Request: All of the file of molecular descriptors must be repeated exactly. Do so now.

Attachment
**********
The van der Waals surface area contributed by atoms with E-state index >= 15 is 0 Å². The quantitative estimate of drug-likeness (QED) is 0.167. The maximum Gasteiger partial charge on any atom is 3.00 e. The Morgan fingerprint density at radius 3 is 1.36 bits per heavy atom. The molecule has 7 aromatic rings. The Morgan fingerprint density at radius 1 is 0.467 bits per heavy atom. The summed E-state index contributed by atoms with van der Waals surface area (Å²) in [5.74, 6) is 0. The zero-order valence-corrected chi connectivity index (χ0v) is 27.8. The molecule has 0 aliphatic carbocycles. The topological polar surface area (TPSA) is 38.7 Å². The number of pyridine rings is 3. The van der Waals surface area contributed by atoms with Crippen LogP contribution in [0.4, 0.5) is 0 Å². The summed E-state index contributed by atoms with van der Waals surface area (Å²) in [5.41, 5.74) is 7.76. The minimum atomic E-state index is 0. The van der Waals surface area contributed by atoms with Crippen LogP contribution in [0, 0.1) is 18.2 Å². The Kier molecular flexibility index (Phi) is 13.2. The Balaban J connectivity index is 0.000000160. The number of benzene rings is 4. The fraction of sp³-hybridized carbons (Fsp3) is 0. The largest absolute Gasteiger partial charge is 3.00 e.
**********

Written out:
The van der Waals surface area contributed by atoms with E-state index >= 15 is 0 Å². The quantitative estimate of drug-likeness (QED) is 0.167. The maximum Gasteiger partial charge on any atom is 3.00 e. The Morgan fingerprint density at radius 3 is 1.36 bits per heavy atom. The molecule has 7 aromatic rings. The Morgan fingerprint density at radius 1 is 0.467 bits per heavy atom. The summed E-state index contributed by atoms with van der Waals surface area (Å²) in [5.74, 6) is 0. The zero-order valence-corrected chi connectivity index (χ0v) is 27.8. The molecule has 0 aliphatic carbocycles. The topological polar surface area (TPSA) is 38.7 Å². The number of pyridine rings is 3. The van der Waals surface area contributed by atoms with Crippen LogP contribution in [0.4, 0.5) is 0 Å². The summed E-state index contributed by atoms with van der Waals surface area (Å²) in [5.41, 5.74) is 7.76. The minimum atomic E-state index is 0. The van der Waals surface area contributed by atoms with Crippen LogP contribution in [0, 0.1) is 18.2 Å². The Kier molecular flexibility index (Phi) is 13.2. The Balaban J connectivity index is 0.000000160. The number of benzene rings is 4. The fraction of sp³-hybridized carbons (Fsp3) is 0. The largest absolute Gasteiger partial charge is 3.00 e.